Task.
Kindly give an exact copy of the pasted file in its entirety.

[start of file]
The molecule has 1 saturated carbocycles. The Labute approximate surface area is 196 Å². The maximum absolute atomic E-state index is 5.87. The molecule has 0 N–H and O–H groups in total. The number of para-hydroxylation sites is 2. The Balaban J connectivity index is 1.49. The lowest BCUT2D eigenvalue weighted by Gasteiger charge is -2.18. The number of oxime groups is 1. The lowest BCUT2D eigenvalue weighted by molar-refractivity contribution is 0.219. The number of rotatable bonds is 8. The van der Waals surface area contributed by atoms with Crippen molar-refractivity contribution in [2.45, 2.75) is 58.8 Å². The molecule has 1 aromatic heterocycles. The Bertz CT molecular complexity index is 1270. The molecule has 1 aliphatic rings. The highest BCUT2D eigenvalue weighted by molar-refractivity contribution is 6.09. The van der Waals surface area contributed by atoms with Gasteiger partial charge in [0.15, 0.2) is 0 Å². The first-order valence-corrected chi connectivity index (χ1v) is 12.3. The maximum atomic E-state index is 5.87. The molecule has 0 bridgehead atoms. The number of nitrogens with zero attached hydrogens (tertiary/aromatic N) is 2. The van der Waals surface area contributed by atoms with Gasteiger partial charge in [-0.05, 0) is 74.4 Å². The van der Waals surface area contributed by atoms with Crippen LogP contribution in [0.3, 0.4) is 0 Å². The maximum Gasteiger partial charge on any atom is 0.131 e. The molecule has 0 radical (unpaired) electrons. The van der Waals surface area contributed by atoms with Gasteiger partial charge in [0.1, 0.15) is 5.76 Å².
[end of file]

The molecule has 1 saturated carbocycles. The Labute approximate surface area is 196 Å². The maximum absolute atomic E-state index is 5.87. The molecule has 0 N–H and O–H groups in total. The number of para-hydroxylation sites is 2. The Balaban J connectivity index is 1.49. The lowest BCUT2D eigenvalue weighted by Gasteiger charge is -2.18. The number of oxime groups is 1. The lowest BCUT2D eigenvalue weighted by molar-refractivity contribution is 0.219. The number of rotatable bonds is 8. The van der Waals surface area contributed by atoms with Crippen molar-refractivity contribution in [2.45, 2.75) is 58.8 Å². The molecule has 1 aromatic heterocycles. The Bertz CT molecular complexity index is 1270. The molecule has 1 aliphatic rings. The highest BCUT2D eigenvalue weighted by molar-refractivity contribution is 6.09. The van der Waals surface area contributed by atoms with Gasteiger partial charge in [0.15, 0.2) is 0 Å². The first-order valence-corrected chi connectivity index (χ1v) is 12.3. The maximum atomic E-state index is 5.87. The molecule has 0 bridgehead atoms. The number of nitrogens with zero attached hydrogens (tertiary/aromatic N) is 2. The van der Waals surface area contributed by atoms with Gasteiger partial charge in [-0.05, 0) is 74.4 Å². The van der Waals surface area contributed by atoms with Crippen LogP contribution in [0.3, 0.4) is 0 Å². The maximum Gasteiger partial charge on any atom is 0.131 e. The molecule has 0 radical (unpaired) electrons. The van der Waals surface area contributed by atoms with Gasteiger partial charge in [0.1, 0.15) is 5.76 Å².